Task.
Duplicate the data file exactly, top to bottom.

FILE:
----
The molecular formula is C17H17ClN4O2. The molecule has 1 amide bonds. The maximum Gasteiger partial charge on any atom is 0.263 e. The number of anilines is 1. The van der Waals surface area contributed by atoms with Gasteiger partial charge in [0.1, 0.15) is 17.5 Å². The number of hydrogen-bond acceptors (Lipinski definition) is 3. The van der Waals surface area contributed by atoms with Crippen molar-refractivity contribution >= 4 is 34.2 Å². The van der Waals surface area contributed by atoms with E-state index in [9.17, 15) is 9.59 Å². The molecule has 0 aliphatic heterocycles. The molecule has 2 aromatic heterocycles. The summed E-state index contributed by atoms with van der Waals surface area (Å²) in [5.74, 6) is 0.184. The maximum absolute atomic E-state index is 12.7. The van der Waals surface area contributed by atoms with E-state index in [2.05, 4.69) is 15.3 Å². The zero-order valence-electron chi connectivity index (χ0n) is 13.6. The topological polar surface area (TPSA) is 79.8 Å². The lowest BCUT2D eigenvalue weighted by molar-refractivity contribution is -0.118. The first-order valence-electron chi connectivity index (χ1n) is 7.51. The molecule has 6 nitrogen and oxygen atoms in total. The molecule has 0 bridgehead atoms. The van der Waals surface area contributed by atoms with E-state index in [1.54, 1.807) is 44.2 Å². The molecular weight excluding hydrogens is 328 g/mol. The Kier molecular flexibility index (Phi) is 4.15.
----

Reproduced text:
The molecular formula is C17H17ClN4O2. The molecule has 1 amide bonds. The maximum Gasteiger partial charge on any atom is 0.263 e. The number of anilines is 1. The van der Waals surface area contributed by atoms with Gasteiger partial charge in [0.1, 0.15) is 17.5 Å². The number of hydrogen-bond acceptors (Lipinski definition) is 3. The van der Waals surface area contributed by atoms with Crippen molar-refractivity contribution >= 4 is 34.2 Å². The van der Waals surface area contributed by atoms with E-state index in [9.17, 15) is 9.59 Å². The molecule has 0 aliphatic heterocycles. The molecule has 2 aromatic heterocycles. The summed E-state index contributed by atoms with van der Waals surface area (Å²) in [5.74, 6) is 0.184. The maximum absolute atomic E-state index is 12.7. The van der Waals surface area contributed by atoms with E-state index in [2.05, 4.69) is 15.3 Å². The zero-order valence-electron chi connectivity index (χ0n) is 13.6. The topological polar surface area (TPSA) is 79.8 Å². The lowest BCUT2D eigenvalue weighted by molar-refractivity contribution is -0.118. The first-order valence-electron chi connectivity index (χ1n) is 7.51. The molecule has 6 nitrogen and oxygen atoms in total. The molecule has 0 bridgehead atoms. The van der Waals surface area contributed by atoms with E-state index in [1.54, 1.807) is 44.2 Å². The molecular weight excluding hydrogens is 328 g/mol. The Kier molecular flexibility index (Phi) is 4.15.